Although ventriloquism isn’t easy, Arden says 20 of the 26 letters of the alphabet can be spoken without moving your lips. The hardest part is writing an entertaining script.

“Once they realize you can talk without moving your lips, then you better have something interesting up there or you’ll just lose them,” says Arden, who involves audience members using a custom mask to cover the lower half. of the face. Arden manipulates a cable that controls the mask’s mouth, essentially turning the viewer into his puppet.

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“I’ve seen ventriloquists…some of these guys can put a room full of crying babies to sleep. It’s just boring, so you have to have an entertaining storyline.

Doug Arden's ventriloquist act includes a custom mask worn by an audience volunteer.  The mouth opens and closes using a thumb-operated device, allowing the volunteer to 'say' what they want.
Doug Arden’s ventriloquist act includes a custom mask worn by an audience volunteer. The mouth opens and closes using a thumb-operated device, allowing the volunteer to ‘say’ what they want. Photo by MICHAEL BELL /Regina Chief’s Post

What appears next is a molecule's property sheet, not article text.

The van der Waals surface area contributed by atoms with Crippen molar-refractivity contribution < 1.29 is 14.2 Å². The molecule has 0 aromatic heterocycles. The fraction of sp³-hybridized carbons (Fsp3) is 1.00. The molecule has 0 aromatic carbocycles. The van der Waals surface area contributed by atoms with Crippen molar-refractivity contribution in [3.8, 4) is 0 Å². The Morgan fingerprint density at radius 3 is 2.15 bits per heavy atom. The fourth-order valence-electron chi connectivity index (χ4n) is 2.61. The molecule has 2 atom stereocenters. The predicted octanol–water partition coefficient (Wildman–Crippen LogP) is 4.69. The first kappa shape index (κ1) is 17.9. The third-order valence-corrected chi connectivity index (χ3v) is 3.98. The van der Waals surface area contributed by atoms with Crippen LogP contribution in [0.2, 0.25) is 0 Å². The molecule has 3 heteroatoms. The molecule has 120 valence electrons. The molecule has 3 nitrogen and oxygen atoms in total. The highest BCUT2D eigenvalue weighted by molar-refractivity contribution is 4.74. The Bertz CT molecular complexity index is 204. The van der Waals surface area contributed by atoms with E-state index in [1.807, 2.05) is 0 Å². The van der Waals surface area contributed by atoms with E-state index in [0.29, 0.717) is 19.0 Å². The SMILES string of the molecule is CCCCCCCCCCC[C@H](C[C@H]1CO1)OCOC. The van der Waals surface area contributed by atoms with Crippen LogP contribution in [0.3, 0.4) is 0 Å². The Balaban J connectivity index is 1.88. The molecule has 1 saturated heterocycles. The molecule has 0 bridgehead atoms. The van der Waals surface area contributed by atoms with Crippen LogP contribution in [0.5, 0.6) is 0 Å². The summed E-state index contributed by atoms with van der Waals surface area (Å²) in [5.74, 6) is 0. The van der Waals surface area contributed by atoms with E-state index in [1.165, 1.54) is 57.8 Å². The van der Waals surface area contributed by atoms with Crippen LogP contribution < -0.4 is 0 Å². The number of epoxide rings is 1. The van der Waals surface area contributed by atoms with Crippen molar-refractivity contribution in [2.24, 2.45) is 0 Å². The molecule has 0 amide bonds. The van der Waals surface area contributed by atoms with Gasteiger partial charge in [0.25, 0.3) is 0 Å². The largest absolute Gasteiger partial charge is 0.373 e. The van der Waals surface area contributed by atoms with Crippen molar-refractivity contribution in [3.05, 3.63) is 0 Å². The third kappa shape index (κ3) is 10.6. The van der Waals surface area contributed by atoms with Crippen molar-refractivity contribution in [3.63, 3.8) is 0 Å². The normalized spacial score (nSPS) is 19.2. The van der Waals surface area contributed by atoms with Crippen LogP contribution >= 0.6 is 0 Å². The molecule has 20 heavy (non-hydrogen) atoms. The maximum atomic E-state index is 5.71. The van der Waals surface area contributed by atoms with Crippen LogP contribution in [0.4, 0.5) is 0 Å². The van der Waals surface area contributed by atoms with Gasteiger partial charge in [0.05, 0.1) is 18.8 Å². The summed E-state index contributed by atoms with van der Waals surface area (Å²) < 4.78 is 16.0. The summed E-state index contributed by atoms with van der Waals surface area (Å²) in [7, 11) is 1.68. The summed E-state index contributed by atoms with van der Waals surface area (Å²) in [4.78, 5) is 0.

When it comes to the business side of showbiz, word of mouth is a way to get more customers. It happens regularly that Arden ends up with references after one of its company trade shows.

When he’s not performing, Arden is in his office six or seven days a week sending out proposals and contracts for future shows. His act includes close-up tricks in conjunction with stage shows, stand-alone magic shows, and private parties at homes or restaurants.

After nearly a quarter of a century of performing, Arden has her routine in place. He makes revisions to the show but, for the most part, Arden takes the position that “if it ain’t broke, then don’t fix it”.

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While he’s not sure if business will return to pre-pandemic levels, Arden doesn’t seem worried about a slower pace at this point in his career.

“All I ever wanted to be was a journeyman who made a good living and was able to prepare for a comfortable retirement and that’s what I did,” he adds. “It was the hardest thing I’ve ever done, but it was the best thing I’ve ever done.”